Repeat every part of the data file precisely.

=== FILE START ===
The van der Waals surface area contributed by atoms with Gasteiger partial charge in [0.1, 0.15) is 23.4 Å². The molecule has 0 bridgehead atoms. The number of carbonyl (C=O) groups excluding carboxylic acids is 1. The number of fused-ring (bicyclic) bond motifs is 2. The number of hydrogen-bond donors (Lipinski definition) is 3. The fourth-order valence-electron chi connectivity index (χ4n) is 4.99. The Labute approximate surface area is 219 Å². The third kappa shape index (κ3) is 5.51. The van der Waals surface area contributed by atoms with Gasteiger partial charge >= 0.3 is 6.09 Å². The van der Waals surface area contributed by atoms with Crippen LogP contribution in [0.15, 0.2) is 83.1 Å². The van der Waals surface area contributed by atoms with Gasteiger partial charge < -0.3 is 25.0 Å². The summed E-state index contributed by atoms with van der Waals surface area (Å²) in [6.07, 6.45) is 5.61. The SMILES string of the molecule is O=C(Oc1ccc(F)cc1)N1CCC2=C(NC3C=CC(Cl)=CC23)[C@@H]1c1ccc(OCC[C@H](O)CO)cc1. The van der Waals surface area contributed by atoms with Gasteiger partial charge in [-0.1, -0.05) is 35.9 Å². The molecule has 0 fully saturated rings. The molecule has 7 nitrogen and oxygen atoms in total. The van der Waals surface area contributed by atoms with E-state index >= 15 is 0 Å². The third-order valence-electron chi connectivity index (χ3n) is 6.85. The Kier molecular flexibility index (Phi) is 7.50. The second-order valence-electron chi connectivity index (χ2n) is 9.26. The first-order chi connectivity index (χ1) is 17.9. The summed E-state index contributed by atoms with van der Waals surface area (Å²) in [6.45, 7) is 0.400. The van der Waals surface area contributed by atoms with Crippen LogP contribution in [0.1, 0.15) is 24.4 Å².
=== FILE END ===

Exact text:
The van der Waals surface area contributed by atoms with Gasteiger partial charge in [0.1, 0.15) is 23.4 Å². The molecule has 0 bridgehead atoms. The number of carbonyl (C=O) groups excluding carboxylic acids is 1. The number of fused-ring (bicyclic) bond motifs is 2. The number of hydrogen-bond donors (Lipinski definition) is 3. The fourth-order valence-electron chi connectivity index (χ4n) is 4.99. The Labute approximate surface area is 219 Å². The third kappa shape index (κ3) is 5.51. The van der Waals surface area contributed by atoms with Gasteiger partial charge >= 0.3 is 6.09 Å². The van der Waals surface area contributed by atoms with Crippen LogP contribution in [0.15, 0.2) is 83.1 Å². The van der Waals surface area contributed by atoms with Gasteiger partial charge < -0.3 is 25.0 Å². The summed E-state index contributed by atoms with van der Waals surface area (Å²) in [6.07, 6.45) is 5.61. The SMILES string of the molecule is O=C(Oc1ccc(F)cc1)N1CCC2=C(NC3C=CC(Cl)=CC23)[C@@H]1c1ccc(OCC[C@H](O)CO)cc1. The van der Waals surface area contributed by atoms with Gasteiger partial charge in [-0.1, -0.05) is 35.9 Å². The molecule has 0 fully saturated rings. The molecule has 7 nitrogen and oxygen atoms in total. The van der Waals surface area contributed by atoms with E-state index >= 15 is 0 Å². The third-order valence-electron chi connectivity index (χ3n) is 6.85. The Kier molecular flexibility index (Phi) is 7.50. The second-order valence-electron chi connectivity index (χ2n) is 9.26. The first-order chi connectivity index (χ1) is 17.9. The summed E-state index contributed by atoms with van der Waals surface area (Å²) in [6.45, 7) is 0.400. The van der Waals surface area contributed by atoms with Crippen LogP contribution in [0.1, 0.15) is 24.4 Å².